Sometimes it's just as fun to watch a guy dressed as a boar wrestle a guy dressed as a frog as it is to watch some super serious classic.

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Maybe I am being a Dragon apologist, but I kind of read it as "tastes change" and saw him using evolve as more of a subjective, value neutral term. At worst it seemed like he was indicating that the more you watch the more you will start to appreciate different things and discover new things to value. That is all stuff I agree with.

 

The difference between wrestling and those other art forms is that they have broader, if not also much longer, histories of being considered art. What is generally regarded as superior is not a matter of objective value, but of negotiation over time in a variety of spheres. Critics, taste makers, public discourse, sales, profit, history, politics... lots went into the stratification of superior and inferior in various spheres of art and it is always being negotiated, questioned, and evolving (sometimes circularly). Wrestling has some of that of course, but it doesn't compare to music or film or painting or literature.

 

I would say that right now we are in the midst of a real spike period of active critical interest, but the internet creates so much noise, so many people get a public say. It isn't that those opinions don't matter, it just makes it a little harder to sift through. I agree that this is a space to critically engage wrestling as art, and so long as no one is being a dick we can remain - think a very valuable and focused - part in the process of of the aforementioned negotiations. Most people here are pretty good at engaging like an adult. Some aren't.

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Pro-wrestling isn't an art form.

 

Yeah, I know, I've said it a zillion times on this board and took shit every single time for it. But there it is.

 

It's not, never was, never will be. Unless we reach the point of the Mike Oles Prophecy accomplishing itself. Which is "Pro-wrestling as figure-skating", for those know are too young to remember Mike Oles. Actually we're getting closer and closer to that point. And then again, figure-skating is not art either.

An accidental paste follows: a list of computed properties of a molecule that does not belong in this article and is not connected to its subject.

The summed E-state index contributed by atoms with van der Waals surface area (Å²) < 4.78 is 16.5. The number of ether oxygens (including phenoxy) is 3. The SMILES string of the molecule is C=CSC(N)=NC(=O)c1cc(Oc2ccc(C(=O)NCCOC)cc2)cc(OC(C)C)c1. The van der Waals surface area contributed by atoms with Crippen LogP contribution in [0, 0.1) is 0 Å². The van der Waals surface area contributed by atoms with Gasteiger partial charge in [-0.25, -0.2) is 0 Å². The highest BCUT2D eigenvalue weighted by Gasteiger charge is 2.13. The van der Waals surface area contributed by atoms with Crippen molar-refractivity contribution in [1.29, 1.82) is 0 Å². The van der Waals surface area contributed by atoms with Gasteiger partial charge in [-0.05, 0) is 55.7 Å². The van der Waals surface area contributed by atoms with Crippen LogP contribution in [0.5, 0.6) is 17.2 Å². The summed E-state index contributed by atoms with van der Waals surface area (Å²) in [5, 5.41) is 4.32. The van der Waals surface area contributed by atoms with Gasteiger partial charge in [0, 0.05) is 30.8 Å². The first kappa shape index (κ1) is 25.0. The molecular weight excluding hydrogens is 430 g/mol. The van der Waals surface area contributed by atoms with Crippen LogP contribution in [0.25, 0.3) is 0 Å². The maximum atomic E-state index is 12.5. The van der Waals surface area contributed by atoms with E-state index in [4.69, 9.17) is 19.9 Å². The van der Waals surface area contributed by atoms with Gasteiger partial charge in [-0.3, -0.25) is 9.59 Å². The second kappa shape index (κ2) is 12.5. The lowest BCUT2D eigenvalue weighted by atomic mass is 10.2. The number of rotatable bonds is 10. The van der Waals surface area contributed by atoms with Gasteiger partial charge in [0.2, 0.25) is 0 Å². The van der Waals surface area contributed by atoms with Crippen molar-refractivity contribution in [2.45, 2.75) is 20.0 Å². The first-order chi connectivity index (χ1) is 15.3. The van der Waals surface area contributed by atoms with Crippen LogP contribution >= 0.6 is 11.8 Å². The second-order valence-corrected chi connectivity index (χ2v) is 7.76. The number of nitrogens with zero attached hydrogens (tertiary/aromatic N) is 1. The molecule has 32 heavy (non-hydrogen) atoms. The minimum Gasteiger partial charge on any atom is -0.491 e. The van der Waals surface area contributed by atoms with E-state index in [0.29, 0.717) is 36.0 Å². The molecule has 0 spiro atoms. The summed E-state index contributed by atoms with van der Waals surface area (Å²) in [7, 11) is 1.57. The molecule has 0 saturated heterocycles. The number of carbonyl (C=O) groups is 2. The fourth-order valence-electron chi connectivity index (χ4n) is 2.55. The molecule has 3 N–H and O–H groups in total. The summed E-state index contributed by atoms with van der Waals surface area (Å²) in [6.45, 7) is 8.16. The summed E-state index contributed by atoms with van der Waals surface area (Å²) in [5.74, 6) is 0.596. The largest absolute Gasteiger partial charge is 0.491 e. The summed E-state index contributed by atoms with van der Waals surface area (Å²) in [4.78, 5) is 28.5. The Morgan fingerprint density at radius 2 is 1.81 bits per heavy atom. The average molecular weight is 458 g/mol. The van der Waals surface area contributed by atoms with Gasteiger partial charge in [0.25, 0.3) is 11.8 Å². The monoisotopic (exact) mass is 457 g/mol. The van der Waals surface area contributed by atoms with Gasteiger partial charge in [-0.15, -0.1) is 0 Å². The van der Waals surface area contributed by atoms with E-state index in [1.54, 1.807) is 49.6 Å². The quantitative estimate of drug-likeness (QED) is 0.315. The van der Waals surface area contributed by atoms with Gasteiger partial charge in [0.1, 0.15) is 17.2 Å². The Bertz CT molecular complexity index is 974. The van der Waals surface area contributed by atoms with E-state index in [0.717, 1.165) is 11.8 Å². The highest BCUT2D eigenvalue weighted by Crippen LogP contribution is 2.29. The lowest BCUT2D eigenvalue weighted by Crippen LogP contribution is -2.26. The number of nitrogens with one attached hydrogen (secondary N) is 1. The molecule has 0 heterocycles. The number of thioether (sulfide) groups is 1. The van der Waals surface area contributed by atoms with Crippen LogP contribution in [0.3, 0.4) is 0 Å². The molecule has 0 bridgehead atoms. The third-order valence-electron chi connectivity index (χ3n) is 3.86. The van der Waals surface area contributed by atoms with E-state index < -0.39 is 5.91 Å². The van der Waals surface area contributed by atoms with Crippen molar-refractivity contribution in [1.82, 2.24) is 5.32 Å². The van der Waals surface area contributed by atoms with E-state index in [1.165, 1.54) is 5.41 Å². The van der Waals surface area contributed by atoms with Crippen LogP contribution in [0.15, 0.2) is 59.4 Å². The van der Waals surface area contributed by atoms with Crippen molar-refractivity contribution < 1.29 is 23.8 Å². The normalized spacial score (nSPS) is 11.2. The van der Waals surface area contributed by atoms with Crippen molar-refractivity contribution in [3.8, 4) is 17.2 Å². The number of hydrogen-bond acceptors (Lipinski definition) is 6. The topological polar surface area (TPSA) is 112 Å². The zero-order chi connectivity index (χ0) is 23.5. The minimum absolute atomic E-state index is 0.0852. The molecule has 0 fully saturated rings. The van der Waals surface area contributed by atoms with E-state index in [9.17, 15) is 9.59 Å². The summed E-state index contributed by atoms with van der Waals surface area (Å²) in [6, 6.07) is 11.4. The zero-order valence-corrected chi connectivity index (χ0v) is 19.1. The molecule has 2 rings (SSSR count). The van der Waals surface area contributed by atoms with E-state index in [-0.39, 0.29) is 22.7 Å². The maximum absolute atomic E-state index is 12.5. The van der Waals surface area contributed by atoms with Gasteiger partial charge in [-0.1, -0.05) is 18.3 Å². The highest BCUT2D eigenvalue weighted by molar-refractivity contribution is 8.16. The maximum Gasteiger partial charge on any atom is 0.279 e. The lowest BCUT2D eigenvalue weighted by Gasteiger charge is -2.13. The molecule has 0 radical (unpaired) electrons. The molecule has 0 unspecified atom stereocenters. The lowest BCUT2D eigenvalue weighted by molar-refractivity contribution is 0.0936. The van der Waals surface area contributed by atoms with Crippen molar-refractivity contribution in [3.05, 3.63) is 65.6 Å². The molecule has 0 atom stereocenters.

Pro-wrestling is a fun carnival form of entertainment with its own self-sufficient value. Pretending to "elevate" it through critical discussions (which mostly consists of opinions and taste, really, let's be honest now) is complete jerkofferie, really. Love it for what it is. Discuss it for what it is. But elitism is pro-wrestling is indeed ridiculous, especially when it goes down to "oh, this guy is part of our little club of *WE* who know what good work is, awesome are we not ?"

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Pro-wrestling isn't an art form.

 

Yeah, I know, I've said it a zillion times on this board and took shit every single time for it. But there it is.

 

It's not, never was, never will be. Unless we reach the point of the Mike Oles Prophecy accomplishing itself. Which is "Pro-wrestling as figure-skating", for those know are too young to remember Mike Oles. Actually we're getting closer and closer to that point. And then again, figure-skating is not art either.

 

Pro-wrestling is a fun carnival form of entertainment with its own self-sufficient value. Pretending to "elevate" it through critical discussions (which mostly consists of opinions and taste, really, let's be honest now) is complete jerkofferie, really. Love it for what it is. Discuss it for what it is. But elitism is pro-wrestling is indeed ridiculous, especially when it goes down to "oh, this guy is part of our little club of *WE* who know what good work is, awesome are we not ?"

 

Always happy to disagree with you utterly and completely, Jerome. But hey, at least we can be civil about it, for the most part.